The news item below is reproduced from the Global Health Now daily newsletter (you can subscribe here: https://globalhealthnow.org/)
Drop the cancer mention and reduce the size of the health warning — or no new factory in Nairobi.
That was British American Tobacco playing hardball with Kenya’s Ministry of Health in 2021 correspondence uncovered by The Examination, Africa Uncensored, and The Guardian.
The tussle was over nicotine pouches BAT wanted to sell in Kenya, The Examination reports. The white pouches (now marketed as Velo) release a burst of nicotine when tucked between the lip and gum.
Warning size: Kenya’s tobacco regulations required health warnings to cover a third of the package’s front and half the back. BAT wanted just 10% of the front, per The Guardian.
- BAT Kenya’s managing director Crispin Achola wrote to the health ministry in September 2021 that the reduced health warning would allow the company to “operationalise” the proposed $15 million nicotine pouch factory.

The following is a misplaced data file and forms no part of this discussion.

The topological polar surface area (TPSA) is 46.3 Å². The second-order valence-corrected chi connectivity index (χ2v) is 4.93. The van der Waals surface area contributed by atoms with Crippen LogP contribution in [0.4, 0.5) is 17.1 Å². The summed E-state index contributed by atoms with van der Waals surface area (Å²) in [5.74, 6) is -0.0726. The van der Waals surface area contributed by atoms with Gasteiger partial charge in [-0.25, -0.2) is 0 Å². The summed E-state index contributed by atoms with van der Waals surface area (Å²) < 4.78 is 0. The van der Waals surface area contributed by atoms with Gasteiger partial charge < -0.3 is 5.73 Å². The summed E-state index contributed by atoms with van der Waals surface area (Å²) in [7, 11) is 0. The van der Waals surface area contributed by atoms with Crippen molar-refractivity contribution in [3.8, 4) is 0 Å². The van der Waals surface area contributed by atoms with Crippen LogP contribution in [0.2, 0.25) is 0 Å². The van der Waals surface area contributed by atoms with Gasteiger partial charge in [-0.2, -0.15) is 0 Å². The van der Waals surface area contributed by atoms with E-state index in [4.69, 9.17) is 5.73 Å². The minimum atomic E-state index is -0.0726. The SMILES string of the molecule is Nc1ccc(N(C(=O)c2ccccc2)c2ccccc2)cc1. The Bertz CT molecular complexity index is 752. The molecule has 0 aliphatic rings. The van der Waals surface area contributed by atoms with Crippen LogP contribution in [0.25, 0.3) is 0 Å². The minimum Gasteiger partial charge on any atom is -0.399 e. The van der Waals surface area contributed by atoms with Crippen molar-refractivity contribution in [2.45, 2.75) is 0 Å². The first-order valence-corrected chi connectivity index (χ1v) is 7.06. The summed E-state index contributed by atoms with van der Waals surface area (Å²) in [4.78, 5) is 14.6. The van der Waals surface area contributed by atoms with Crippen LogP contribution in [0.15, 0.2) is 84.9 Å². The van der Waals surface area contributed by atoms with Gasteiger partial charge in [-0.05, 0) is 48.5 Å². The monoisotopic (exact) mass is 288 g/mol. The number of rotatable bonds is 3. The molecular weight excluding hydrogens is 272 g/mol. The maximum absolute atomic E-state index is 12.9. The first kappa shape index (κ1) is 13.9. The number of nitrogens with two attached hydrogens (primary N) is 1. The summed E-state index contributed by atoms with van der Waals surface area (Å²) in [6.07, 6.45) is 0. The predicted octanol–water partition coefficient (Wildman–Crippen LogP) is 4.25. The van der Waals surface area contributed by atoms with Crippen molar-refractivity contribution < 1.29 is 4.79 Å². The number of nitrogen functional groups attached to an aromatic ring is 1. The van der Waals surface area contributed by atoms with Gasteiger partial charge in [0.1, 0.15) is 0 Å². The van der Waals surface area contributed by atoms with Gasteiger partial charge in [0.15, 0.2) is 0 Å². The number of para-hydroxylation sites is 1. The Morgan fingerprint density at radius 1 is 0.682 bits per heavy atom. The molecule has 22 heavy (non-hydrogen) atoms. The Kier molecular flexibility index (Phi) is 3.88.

- The ministry agreed to a warning that covered 15% of the pack’s front with a watered-down warning.
- Reporters couldn’t confirm the factory’s construction had begun, though advocates say part of an existing BAT factory has been converted to manufacture pouches.
- Health officials worry the pouches, which are popular among young people, will lead to a new generation addicted to nicotine and more likely to start smoking.
HIFA profile: Neil Pakenham-Walsh is coordinator of HIFA (Healthcare Information For All), a global health community that brings all stakeholders together around the shared goal of universal access to reliable healthcare information. HIFA has 20,000 members in 180 countries, interacting in four languages and representing all parts of the global evidence ecosystem. HIFA is administered by Global Healthcare Information Network, a UK-based nonprofit in official relations with the World Health Organization. Email: firstname.lastname@example.org